The Angel, Islington still exists though, in spirit. The nearby tube station took its name, and next door to the old building, occupying the stables of the 17th Century coach-house, is a Wetherspoons pub; this particular pub chain have a habit of calling their pubs names that reflect local history, so it’s no surprise to learn this one is called “The Angel”. Unfortunately it’s not one of the Wetherlodges so you can’t stay there …

Beer at the Angel, Islington
The beer was nice, but nothing special, but I felt I had to wander in and partake, just because of the iconic history of the place!

And I do love my beer!

Authorities visited: Islington, Hackney (1 May 2017), Waltham Forest (28 April 2017).</p>


Underground, Overground, Wombling Free …

Posted on 2017.05.25 at 12:20
Tags: , ,

As you may know, one of my ‘aims’ is to visit every county, unitary authority blah blah in the UK. Not just visit for the sake of visiting, mind – that would be nothing more than a tick-box exercise – no, I have to be be able to say that I’ve taken something out of the area; a memory, an interesting take.

I was in London for a travel blogging conference (Traverse17), so it made it the perfect time to explore some of the less-visited outer boroughs of the Greater London area (there are 32 of them, 33 if you include the City Of London, and for my purposes they all count!); on this day I headed “South of the River”, much to the chagrin of the stereotypical taxi driver.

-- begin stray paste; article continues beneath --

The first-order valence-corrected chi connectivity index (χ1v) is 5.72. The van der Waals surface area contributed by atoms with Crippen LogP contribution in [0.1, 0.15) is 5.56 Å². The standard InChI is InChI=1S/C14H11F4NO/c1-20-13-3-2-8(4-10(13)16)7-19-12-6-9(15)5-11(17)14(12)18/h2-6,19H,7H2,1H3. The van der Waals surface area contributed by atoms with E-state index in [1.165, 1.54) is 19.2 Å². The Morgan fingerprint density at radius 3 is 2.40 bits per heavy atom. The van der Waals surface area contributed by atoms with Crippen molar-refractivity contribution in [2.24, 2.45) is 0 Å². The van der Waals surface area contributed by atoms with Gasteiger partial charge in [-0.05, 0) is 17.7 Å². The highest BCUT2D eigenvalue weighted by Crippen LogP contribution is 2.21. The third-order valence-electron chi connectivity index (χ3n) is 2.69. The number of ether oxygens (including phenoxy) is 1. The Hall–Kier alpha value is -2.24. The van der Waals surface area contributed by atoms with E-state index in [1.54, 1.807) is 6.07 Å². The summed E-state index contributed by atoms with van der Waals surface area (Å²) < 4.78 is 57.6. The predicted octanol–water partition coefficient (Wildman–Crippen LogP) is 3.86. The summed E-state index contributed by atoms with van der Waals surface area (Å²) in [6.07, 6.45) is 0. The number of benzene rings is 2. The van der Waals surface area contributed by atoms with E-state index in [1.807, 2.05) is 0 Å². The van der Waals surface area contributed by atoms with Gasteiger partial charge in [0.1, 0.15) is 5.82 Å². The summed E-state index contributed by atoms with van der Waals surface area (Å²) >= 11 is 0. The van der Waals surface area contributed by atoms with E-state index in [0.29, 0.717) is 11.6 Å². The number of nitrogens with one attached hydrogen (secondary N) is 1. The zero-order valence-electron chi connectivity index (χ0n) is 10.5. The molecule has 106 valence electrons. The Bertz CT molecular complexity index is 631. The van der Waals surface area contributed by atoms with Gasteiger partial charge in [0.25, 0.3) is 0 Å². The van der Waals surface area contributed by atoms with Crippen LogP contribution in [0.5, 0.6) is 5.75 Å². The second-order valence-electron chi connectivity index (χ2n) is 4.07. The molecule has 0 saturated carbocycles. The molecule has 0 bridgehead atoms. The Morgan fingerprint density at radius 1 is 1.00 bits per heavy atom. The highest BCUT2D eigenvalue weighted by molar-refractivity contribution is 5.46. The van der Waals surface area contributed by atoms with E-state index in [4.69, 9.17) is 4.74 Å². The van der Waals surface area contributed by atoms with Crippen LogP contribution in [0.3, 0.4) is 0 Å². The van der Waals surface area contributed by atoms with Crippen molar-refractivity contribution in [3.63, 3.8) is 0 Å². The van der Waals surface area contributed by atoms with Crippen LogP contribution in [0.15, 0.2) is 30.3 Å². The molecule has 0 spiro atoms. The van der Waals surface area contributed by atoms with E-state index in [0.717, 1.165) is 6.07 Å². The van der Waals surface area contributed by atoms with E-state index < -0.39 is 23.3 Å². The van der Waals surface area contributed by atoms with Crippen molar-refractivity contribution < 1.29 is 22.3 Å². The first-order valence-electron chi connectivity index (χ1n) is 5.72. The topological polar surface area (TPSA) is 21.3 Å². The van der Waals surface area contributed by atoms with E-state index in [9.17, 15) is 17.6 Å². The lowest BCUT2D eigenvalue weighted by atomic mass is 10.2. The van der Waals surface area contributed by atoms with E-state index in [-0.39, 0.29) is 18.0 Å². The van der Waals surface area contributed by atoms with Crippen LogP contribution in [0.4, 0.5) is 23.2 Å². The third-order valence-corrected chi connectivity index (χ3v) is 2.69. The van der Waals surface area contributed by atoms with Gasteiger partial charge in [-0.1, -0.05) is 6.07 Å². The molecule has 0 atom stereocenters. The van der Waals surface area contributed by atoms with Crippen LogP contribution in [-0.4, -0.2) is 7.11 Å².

So, firstly, “Underground”.

Now, you might be thinking “but the London Underground, that’s easy”, but in this case no. In fact I was headed to deepest Bromley borough and the small middle-class suburb of Chislehurst. Very close to the railway station, down what appears to be a very residential, tree-lined cul-de-sac, is a small building that would go unnoticed bar the small signs indicating ‘Chislehurst Caves’. Even the inside is fairly-low key; the small museum about its history, with titbits about its geology and its use over time (mainly around its war effort) is somewhat dwarfed by the on-side café…

The road to Chislehurst Caves
A quiet suburban cul-de-sac; a very unlikely place for a tourist attraction!

Chislehurst Caves
Even the entrance to the museum doesn’t give any inclination what’s inside …

Chislehurst Caves Entranceway
The museum and café at Chislehurts Caves. Has the feel of a school trip.